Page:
This summer, I’m learning Ruby on Rails at Metis, a 12-week class taught by some great folks from thoughtbot. This post is part of a series sharing my experience and some of the things I’m learning.

Until a few months ago, Vim was a program I had never considered using. I had always perceived Vim to be an editor with a steep learning curve that wasn’t worth my time as a web programmer. It was a tool, I thought, used mostly by people who spent their time writing obscure shell scripts or coding the Linux kernel in C.

As it turns out, I was wrong, and I’m glad I was.

Overcoming the Learning Curve

Now, that’s not to say that Vim’s learning curve isn’t steep — the program can be notoriously unforgiving to a new user. But once I learned a few basic commands to move around, and understood the different modes, Vim became much easier to work with.

Encouraged by one of my instructors at Metis, I spent up to an hour at the beginning of each day practicing with vimtutor. (There are also a number of web-based tutorials, and this keyboard layout cheat-sheet.)

After using vimtutor each morning, I then challenged myself to code in Vim throughout the day. At first, I worked much more slowly as I learned different commands and occasionally googled for help. After a few days, though, I could tell that I was beginning to get the hang of it. It was amazing to see the impact of using they keyboard to navigate, without switching over to the mouse every few minutes.

Hard Work’s Rewards

Having now spent a few months using Vim, I’m really beginning to appreciate its power. Using MacVim and a few extensions (for syntax highlighting, file-switching, et al.), I now have most of the key features of a text editor like Sublime and still have the additional power of Vim. Overall, my workflow is much more efficient.

Needless to say, Vim has quickly become an indispensable tool, even (especially?) for a web developer like me.

A Not-Nearly-Exhaustive List of Vim Magic

Below are just a few of the Vim shortcuts that I’ve found especially useful as I’ve been learning Rails.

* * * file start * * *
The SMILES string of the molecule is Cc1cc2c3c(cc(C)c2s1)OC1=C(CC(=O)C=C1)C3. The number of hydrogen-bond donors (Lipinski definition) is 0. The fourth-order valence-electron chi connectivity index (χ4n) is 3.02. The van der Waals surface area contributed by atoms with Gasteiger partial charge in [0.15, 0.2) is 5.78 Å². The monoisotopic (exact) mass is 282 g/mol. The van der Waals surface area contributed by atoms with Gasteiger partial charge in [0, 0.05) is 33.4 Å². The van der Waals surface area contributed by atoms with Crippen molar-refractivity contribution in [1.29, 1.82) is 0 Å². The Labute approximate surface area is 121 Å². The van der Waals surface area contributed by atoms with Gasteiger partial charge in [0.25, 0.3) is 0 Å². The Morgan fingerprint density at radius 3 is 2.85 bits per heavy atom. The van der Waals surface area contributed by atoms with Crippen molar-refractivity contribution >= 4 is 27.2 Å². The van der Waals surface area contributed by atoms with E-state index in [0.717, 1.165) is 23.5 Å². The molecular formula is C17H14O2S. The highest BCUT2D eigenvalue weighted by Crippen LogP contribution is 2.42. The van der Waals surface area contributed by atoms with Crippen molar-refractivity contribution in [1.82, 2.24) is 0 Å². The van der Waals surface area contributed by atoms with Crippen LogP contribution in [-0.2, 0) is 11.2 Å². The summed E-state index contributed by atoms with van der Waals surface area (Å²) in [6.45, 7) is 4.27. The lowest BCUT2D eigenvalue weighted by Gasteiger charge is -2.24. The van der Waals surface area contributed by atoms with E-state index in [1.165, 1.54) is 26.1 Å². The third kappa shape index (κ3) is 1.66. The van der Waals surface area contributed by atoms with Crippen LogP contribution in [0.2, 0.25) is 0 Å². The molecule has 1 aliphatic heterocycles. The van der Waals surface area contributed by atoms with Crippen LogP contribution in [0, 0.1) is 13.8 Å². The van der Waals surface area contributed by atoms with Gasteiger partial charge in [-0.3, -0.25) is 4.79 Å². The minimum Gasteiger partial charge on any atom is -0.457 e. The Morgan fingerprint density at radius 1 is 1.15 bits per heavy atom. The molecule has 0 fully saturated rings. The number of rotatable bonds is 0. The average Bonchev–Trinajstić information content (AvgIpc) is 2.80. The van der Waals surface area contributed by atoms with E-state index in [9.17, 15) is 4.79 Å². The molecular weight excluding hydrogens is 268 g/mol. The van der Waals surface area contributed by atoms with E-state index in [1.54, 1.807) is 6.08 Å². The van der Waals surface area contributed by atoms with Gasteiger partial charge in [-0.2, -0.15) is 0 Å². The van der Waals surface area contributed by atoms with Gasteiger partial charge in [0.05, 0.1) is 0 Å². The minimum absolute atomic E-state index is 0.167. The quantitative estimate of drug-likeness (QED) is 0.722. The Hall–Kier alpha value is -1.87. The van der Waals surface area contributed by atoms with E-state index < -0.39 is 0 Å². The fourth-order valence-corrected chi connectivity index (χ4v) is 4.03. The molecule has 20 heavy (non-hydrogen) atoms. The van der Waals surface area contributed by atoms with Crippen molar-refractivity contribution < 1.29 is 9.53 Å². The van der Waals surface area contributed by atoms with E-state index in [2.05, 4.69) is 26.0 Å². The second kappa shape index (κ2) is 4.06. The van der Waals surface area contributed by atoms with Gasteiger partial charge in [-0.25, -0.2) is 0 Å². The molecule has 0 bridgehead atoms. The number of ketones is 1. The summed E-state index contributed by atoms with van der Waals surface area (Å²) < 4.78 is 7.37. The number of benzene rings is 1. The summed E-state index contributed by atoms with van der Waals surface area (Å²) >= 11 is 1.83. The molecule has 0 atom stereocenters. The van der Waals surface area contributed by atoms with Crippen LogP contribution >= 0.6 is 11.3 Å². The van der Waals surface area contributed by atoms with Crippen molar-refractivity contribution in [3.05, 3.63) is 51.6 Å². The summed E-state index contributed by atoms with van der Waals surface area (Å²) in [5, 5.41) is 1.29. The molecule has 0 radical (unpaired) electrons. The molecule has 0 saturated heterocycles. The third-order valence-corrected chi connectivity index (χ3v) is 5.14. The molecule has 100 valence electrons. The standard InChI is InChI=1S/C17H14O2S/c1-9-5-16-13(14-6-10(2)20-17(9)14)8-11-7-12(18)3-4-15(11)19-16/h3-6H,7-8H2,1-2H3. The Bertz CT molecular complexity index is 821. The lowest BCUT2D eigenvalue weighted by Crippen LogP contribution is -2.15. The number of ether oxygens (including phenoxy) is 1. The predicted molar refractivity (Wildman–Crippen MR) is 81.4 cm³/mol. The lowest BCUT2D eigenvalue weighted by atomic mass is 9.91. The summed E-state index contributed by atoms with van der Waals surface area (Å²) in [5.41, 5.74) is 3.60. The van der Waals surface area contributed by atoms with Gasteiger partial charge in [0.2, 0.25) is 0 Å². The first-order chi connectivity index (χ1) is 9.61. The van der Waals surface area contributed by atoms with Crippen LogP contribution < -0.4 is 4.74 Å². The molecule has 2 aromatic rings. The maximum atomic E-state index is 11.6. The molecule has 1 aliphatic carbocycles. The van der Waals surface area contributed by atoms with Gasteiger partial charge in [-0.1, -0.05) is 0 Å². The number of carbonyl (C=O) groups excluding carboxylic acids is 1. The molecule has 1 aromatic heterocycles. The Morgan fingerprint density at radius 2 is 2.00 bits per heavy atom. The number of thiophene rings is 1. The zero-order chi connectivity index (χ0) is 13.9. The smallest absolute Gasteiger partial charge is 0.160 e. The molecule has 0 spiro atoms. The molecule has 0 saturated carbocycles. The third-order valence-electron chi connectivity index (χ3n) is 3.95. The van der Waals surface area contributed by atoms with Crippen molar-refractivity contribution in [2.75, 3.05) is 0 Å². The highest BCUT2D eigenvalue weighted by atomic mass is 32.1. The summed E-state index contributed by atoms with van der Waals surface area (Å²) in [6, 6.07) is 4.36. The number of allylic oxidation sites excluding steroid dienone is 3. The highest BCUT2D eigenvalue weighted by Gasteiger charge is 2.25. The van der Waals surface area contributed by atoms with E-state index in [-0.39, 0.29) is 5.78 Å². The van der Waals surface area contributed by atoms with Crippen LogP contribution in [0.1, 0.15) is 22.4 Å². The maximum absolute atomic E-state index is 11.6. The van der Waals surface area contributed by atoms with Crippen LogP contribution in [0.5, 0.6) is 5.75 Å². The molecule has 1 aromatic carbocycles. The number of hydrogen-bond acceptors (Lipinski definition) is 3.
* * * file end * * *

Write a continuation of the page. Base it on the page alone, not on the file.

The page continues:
Vanilla Vim Shortcuts

  • c is for “change”; it deletes in the given direction then enters insert mode (i.e., cw to change to the end of the word, or c$ to change to the end of the line)
  • d deletes in the given direction (i.e., dw to delete to the end of the word); D deletes to the end of the line
  • o places you in insert mode in a new line below the current line; O does the same above the current line
  • :! lets you run a terminal command from within Vim, helpful for running Ruby files (like :!rb filename.rb)
  • = automatically indents lines in the given direction. gg=G automatically indents the whole file.

Multi-Window Commnds

  • :split for a horizontal window split (optionally append a filename to open)
  • :vsplit for a vertical window split (optionally append a filename to open)
  • Ctl-W commands allow moving between split windows
  • Ctl-W Ctl-W switches between active split windows
  • Ctl-W [h,j,k,l] moves to the split window in the given direction

Vim Rails Magic

This magic comes courtesy of the rails.vim extension, available here.

  • :Rinitializer jumps to the routes file
  • :Rmigration jumps to the most recent migration file
  • :R from inside a view jumps you to the corresponding action within the appropriate controller and vice-versa
  • :Rcontroller wombats jumps to the “wombats” controller
  • :Rview wombats/index.html.erb does the same for the view
  • :Rmodel wombat does the same for the model
  • Append ! to any of the last three to create the file with a boilerplate class definition

File Switching

  • :e followed by a path/filename switches to a different file
  • Ctl-p (via this extension) has been a huge time-saver with its fuzzy filename matching.


This is just a short list. Feel fee to tweet me your other favorites @RobertEshleman or comment below. =)